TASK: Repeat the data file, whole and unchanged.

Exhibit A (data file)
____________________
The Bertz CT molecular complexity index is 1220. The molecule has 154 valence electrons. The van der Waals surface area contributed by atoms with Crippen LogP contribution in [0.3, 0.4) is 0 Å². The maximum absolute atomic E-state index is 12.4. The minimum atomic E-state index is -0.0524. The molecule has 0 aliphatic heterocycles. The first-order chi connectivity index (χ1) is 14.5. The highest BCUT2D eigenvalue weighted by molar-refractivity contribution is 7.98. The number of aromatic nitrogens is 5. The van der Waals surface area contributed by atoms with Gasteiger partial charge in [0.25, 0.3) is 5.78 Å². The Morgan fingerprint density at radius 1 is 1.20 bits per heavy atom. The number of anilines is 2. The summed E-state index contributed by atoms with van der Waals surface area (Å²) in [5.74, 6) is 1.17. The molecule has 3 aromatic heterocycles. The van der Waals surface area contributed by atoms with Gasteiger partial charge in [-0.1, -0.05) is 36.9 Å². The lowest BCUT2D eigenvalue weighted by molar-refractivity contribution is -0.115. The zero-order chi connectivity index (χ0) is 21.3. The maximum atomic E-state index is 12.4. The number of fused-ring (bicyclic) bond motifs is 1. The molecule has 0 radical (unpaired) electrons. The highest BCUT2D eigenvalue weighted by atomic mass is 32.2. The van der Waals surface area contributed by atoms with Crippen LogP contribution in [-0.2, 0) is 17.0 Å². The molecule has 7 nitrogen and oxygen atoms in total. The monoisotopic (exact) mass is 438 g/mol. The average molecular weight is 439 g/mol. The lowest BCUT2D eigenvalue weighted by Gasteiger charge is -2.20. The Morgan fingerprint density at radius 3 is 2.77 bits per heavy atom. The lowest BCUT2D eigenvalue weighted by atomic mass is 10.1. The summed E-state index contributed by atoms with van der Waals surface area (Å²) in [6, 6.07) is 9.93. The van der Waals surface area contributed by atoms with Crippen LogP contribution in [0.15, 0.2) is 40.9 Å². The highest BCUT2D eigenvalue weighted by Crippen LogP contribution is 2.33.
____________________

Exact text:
The Bertz CT molecular complexity index is 1220. The molecule has 154 valence electrons. The van der Waals surface area contributed by atoms with Crippen LogP contribution in [0.3, 0.4) is 0 Å². The maximum absolute atomic E-state index is 12.4. The minimum atomic E-state index is -0.0524. The molecule has 0 aliphatic heterocycles. The first-order chi connectivity index (χ1) is 14.5. The highest BCUT2D eigenvalue weighted by molar-refractivity contribution is 7.98. The number of aromatic nitrogens is 5. The van der Waals surface area contributed by atoms with Gasteiger partial charge in [0.25, 0.3) is 5.78 Å². The Morgan fingerprint density at radius 1 is 1.20 bits per heavy atom. The number of anilines is 2. The summed E-state index contributed by atoms with van der Waals surface area (Å²) in [5.74, 6) is 1.17. The molecule has 3 aromatic heterocycles. The van der Waals surface area contributed by atoms with Gasteiger partial charge in [-0.1, -0.05) is 36.9 Å². The lowest BCUT2D eigenvalue weighted by molar-refractivity contribution is -0.115. The zero-order chi connectivity index (χ0) is 21.3. The maximum atomic E-state index is 12.4. The number of fused-ring (bicyclic) bond motifs is 1. The molecule has 0 radical (unpaired) electrons. The highest BCUT2D eigenvalue weighted by atomic mass is 32.2. The van der Waals surface area contributed by atoms with Crippen LogP contribution in [-0.2, 0) is 17.0 Å². The molecule has 7 nitrogen and oxygen atoms in total. The monoisotopic (exact) mass is 438 g/mol. The average molecular weight is 439 g/mol. The lowest BCUT2D eigenvalue weighted by Gasteiger charge is -2.20. The Morgan fingerprint density at radius 3 is 2.77 bits per heavy atom. The lowest BCUT2D eigenvalue weighted by atomic mass is 10.1. The summed E-state index contributed by atoms with van der Waals surface area (Å²) in [6, 6.07) is 9.93. The van der Waals surface area contributed by atoms with Crippen LogP contribution in [0.15, 0.2) is 40.9 Å². The highest BCUT2D eigenvalue weighted by Crippen LogP contribution is 2.33.